Martha Shrubsole Archives
Sep. 22, 2022—Vanderbilt researchers are studying precancerous lesions and early cancers in the colon, with the goal of developing new ways to prevent colorectal cancer, the nation’s second leading cancer killer.
Feb. 14, 2022—Higher dietary intake of antioxidant compounds found in fruits, vegetables, teas and spices was associated with lower risk of colorectal cancer, and intake was lower among Black participants, potentially contributing to colorectal cancer health disparities.
Dec. 14, 2021—Vanderbilt research has revealed some of the mechanisms by which polyps develop into colorectal cancer, setting the framework for improved surveillance for the cancer utilizing precision medicine.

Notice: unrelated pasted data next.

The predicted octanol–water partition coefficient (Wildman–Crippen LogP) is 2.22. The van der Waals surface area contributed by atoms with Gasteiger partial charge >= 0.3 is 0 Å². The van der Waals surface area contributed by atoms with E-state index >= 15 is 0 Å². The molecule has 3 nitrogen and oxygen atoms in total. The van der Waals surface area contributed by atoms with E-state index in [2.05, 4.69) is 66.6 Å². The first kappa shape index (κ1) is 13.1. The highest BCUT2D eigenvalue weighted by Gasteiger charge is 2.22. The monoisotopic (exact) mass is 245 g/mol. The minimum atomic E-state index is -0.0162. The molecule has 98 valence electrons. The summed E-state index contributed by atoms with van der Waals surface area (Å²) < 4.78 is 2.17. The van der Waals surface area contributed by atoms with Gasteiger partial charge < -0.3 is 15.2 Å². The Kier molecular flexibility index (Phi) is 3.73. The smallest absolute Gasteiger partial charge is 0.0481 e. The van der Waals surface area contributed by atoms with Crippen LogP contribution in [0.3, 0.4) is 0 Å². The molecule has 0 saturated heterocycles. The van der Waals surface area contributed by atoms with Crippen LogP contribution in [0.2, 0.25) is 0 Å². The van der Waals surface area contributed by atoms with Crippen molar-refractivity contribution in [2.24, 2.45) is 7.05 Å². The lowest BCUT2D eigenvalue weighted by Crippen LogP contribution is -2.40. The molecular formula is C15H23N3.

Oct. 21, 2021—Vanderbilt-Ingram Cancer Center is leading an ambitious project to assess the impact of environmental exposures on cancer risk for people living in Southern states.
Sep. 27, 2018—A trans-institutional team of researchers at Vanderbilt University Medical Center and Vanderbilt University has received an $11 million Cancer Moonshot grant to build a single-cell resolution atlas to map out the routes that benign colonic polyps take to progress to colorectal cancer, the third most common cancer among both men and women in the United States.
Dec. 8, 2016—Lifestyle factors like cigarette smoking and red meat consumption are known to be associated with an increased risk of colon polyps that can lead to colorectal cancer.